It seems that Article 2, Section 2, Clause 2 of the Constitution only says Senate approval is the default method for non-Supreme Court judges. Congress can change that by passing a bill giving POTUS the exclusive authority, or to department heads, and so on. Could this be delegated to outside of the Executive branch, like to a board of non-partisan retired judges?

Paul K. Ogden said...

IS,

Your comment: "In reality though, it's highly unlikely that there would ever be a non-Christian prayer there (in the Legislature.)

That's very untrue. Non christians religious leaders often get invited to the House and Senate chambers to give a prayer. I was an intern in 1983 and they were inviting non-Christian religous leaders to give prayers back then. Granted non-christians prayers aren't as common, but non-christians do get invites and do deliver prayers.

There is an accusation out there that christian activists only insist on christian prayer. That's a very inaccurate. Christian activists probably more so than anyone argue for the open forum and are very solicitous of non-christian religions to give their prayer Why? It's a selfish reason - the presence of rabbis and non-christians giving prayer gives christians cover. I can't think of a single instance in which a christian activist actually argued to bar non-christian prayer. To do so would be suicide.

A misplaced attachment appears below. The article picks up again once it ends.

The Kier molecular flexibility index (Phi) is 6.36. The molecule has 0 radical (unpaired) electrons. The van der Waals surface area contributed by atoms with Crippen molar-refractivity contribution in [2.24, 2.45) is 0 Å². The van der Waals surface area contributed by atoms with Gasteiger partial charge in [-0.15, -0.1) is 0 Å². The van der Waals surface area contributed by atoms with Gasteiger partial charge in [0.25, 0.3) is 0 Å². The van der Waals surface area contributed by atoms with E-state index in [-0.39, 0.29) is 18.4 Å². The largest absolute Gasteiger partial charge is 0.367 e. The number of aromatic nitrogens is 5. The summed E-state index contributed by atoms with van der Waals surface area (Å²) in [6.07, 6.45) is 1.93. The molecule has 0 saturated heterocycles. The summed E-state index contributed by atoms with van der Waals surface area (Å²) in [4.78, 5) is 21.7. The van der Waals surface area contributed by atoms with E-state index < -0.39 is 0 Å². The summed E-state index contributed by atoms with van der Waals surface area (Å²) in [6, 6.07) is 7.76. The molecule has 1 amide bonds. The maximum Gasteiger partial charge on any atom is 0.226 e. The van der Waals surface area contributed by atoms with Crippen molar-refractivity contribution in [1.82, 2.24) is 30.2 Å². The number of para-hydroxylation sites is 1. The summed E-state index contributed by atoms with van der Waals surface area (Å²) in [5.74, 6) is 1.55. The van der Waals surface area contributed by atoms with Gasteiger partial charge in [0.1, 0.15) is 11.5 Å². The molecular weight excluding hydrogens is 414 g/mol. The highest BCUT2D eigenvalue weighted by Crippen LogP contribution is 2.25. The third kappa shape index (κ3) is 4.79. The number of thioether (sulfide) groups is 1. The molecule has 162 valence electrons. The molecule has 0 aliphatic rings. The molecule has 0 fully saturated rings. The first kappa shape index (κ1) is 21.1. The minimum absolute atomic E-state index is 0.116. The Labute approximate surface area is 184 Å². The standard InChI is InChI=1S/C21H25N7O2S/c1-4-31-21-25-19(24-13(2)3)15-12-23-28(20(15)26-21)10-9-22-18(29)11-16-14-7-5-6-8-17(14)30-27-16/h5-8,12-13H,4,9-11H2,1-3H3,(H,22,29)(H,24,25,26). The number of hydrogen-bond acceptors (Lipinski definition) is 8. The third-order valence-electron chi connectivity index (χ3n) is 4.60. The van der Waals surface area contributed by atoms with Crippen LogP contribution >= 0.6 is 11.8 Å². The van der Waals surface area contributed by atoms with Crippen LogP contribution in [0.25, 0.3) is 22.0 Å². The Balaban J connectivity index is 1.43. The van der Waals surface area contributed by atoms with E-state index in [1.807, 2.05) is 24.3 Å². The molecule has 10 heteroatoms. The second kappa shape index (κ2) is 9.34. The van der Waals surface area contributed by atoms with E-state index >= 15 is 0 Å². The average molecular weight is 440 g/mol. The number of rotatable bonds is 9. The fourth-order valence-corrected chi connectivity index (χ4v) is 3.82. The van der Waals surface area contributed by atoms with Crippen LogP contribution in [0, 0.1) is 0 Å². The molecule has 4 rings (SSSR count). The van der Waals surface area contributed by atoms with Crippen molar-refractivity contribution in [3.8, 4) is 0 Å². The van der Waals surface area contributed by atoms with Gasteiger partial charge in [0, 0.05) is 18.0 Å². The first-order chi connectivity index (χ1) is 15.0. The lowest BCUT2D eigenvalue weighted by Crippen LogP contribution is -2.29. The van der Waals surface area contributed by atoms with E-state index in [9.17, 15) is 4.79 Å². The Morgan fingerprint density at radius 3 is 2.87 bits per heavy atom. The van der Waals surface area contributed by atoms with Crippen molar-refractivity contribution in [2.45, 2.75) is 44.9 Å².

Let me be perfectly clear though that some of the Christian prayers were going way over the line of what is appropriate and should be allowed in the chamber. I'm Catholic and even I find the "walk with Jesus" prayer to be too over the top for a mixed religious audience.

As far as federal judges go, I never thought about it, but I guess they could change Senate approval of non-supreme court federal judges, possibly through legislation. I'm not wild though about the retired ex-judge panel. All you're talking about is taking poliltics and putting it behind closed doors. Indiana has the Missouri Plan merit system for appellate judges and it is about as political as a process can be.

IndyPaul said...

Gary, if you didn't mean to claim that Obama voted against all of Bush's judicial apointments, you should't have said that. I don't know what you mean by every 'major judicial appointment', but if you include appellate judges, which this post is about, that is incorrect also.